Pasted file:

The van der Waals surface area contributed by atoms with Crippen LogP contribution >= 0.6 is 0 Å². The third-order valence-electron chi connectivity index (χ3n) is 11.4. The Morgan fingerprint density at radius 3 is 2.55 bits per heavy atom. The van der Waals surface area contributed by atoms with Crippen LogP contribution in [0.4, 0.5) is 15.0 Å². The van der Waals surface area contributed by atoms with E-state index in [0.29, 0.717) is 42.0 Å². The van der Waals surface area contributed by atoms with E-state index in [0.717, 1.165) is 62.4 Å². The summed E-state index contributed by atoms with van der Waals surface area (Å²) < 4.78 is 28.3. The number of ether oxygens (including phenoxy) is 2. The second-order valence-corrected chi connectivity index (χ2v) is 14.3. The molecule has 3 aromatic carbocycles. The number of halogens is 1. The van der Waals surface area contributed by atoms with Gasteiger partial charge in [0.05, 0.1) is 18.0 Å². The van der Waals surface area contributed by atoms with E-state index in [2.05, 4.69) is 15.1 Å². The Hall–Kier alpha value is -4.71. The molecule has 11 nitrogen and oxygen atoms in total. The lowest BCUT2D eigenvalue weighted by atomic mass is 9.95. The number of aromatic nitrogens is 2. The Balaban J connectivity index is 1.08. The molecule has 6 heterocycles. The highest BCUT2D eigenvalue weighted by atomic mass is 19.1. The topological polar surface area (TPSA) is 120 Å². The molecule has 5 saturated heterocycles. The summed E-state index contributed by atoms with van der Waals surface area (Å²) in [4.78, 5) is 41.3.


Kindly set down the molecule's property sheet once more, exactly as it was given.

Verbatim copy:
The van der Waals surface area contributed by atoms with Crippen LogP contribution >= 0.6 is 0 Å². The third-order valence-electron chi connectivity index (χ3n) is 11.4. The Morgan fingerprint density at radius 3 is 2.55 bits per heavy atom. The van der Waals surface area contributed by atoms with Crippen LogP contribution in [0.4, 0.5) is 15.0 Å². The van der Waals surface area contributed by atoms with E-state index in [0.29, 0.717) is 42.0 Å². The van der Waals surface area contributed by atoms with E-state index in [0.717, 1.165) is 62.4 Å². The summed E-state index contributed by atoms with van der Waals surface area (Å²) < 4.78 is 28.3. The number of ether oxygens (including phenoxy) is 2. The second-order valence-corrected chi connectivity index (χ2v) is 14.3. The molecule has 3 aromatic carbocycles. The number of halogens is 1. The van der Waals surface area contributed by atoms with Gasteiger partial charge in [0.05, 0.1) is 18.0 Å². The van der Waals surface area contributed by atoms with E-state index in [2.05, 4.69) is 15.1 Å². The Hall–Kier alpha value is -4.71. The molecule has 11 nitrogen and oxygen atoms in total. The lowest BCUT2D eigenvalue weighted by atomic mass is 9.95. The number of aromatic nitrogens is 2. The Balaban J connectivity index is 1.08. The molecule has 6 heterocycles. The highest BCUT2D eigenvalue weighted by atomic mass is 19.1. The topological polar surface area (TPSA) is 120 Å². The molecule has 5 saturated heterocycles. The summed E-state index contributed by atoms with van der Waals surface area (Å²) in [4.78, 5) is 41.3.